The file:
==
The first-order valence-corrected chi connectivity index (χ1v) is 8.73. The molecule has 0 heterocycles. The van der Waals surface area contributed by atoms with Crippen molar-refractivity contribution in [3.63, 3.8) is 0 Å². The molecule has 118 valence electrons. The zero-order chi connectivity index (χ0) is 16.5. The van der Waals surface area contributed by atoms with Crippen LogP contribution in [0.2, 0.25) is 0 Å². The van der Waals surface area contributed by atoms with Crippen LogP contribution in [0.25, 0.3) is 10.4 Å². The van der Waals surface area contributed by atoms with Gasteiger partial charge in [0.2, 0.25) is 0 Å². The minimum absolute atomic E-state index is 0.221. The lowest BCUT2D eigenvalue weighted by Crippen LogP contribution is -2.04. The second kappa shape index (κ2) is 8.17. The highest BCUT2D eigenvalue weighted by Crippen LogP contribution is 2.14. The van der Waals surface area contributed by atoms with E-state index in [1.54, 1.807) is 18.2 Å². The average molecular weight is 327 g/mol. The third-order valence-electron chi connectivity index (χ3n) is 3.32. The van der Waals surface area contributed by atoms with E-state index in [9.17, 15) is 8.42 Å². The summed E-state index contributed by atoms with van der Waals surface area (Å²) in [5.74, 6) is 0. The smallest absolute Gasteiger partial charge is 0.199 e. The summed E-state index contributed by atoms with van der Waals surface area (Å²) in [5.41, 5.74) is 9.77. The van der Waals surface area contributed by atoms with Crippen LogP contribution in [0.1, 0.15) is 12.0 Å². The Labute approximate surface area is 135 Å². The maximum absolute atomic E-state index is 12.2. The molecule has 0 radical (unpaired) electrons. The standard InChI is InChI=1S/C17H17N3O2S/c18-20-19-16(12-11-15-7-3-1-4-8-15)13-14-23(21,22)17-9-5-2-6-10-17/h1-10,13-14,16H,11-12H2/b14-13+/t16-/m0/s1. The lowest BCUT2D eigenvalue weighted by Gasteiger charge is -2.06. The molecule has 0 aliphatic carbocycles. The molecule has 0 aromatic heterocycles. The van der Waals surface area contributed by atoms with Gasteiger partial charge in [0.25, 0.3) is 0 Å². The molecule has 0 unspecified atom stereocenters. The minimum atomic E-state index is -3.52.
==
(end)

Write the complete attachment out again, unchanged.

The first-order valence-corrected chi connectivity index (χ1v) is 8.73. The molecule has 0 heterocycles. The van der Waals surface area contributed by atoms with Crippen molar-refractivity contribution in [3.63, 3.8) is 0 Å². The molecule has 118 valence electrons. The zero-order chi connectivity index (χ0) is 16.5. The van der Waals surface area contributed by atoms with Crippen LogP contribution in [0.2, 0.25) is 0 Å². The van der Waals surface area contributed by atoms with Crippen LogP contribution in [0.25, 0.3) is 10.4 Å². The van der Waals surface area contributed by atoms with Gasteiger partial charge in [0.2, 0.25) is 0 Å². The minimum absolute atomic E-state index is 0.221. The lowest BCUT2D eigenvalue weighted by Crippen LogP contribution is -2.04. The second kappa shape index (κ2) is 8.17. The highest BCUT2D eigenvalue weighted by Crippen LogP contribution is 2.14. The van der Waals surface area contributed by atoms with E-state index in [1.54, 1.807) is 18.2 Å². The average molecular weight is 327 g/mol. The third-order valence-electron chi connectivity index (χ3n) is 3.32. The van der Waals surface area contributed by atoms with E-state index in [9.17, 15) is 8.42 Å². The summed E-state index contributed by atoms with van der Waals surface area (Å²) in [5.74, 6) is 0. The smallest absolute Gasteiger partial charge is 0.199 e. The summed E-state index contributed by atoms with van der Waals surface area (Å²) in [5.41, 5.74) is 9.77. The van der Waals surface area contributed by atoms with Crippen LogP contribution in [0.1, 0.15) is 12.0 Å². The Labute approximate surface area is 135 Å². The maximum absolute atomic E-state index is 12.2. The molecule has 0 radical (unpaired) electrons. The standard InChI is InChI=1S/C17H17N3O2S/c18-20-19-16(12-11-15-7-3-1-4-8-15)13-14-23(21,22)17-9-5-2-6-10-17/h1-10,13-14,16H,11-12H2/b14-13+/t16-/m0/s1. The lowest BCUT2D eigenvalue weighted by Gasteiger charge is -2.06. The molecule has 0 aliphatic carbocycles. The molecule has 0 aromatic heterocycles. The van der Waals surface area contributed by atoms with Gasteiger partial charge in [0.25, 0.3) is 0 Å². The molecule has 0 unspecified atom stereocenters. The minimum atomic E-state index is -3.52.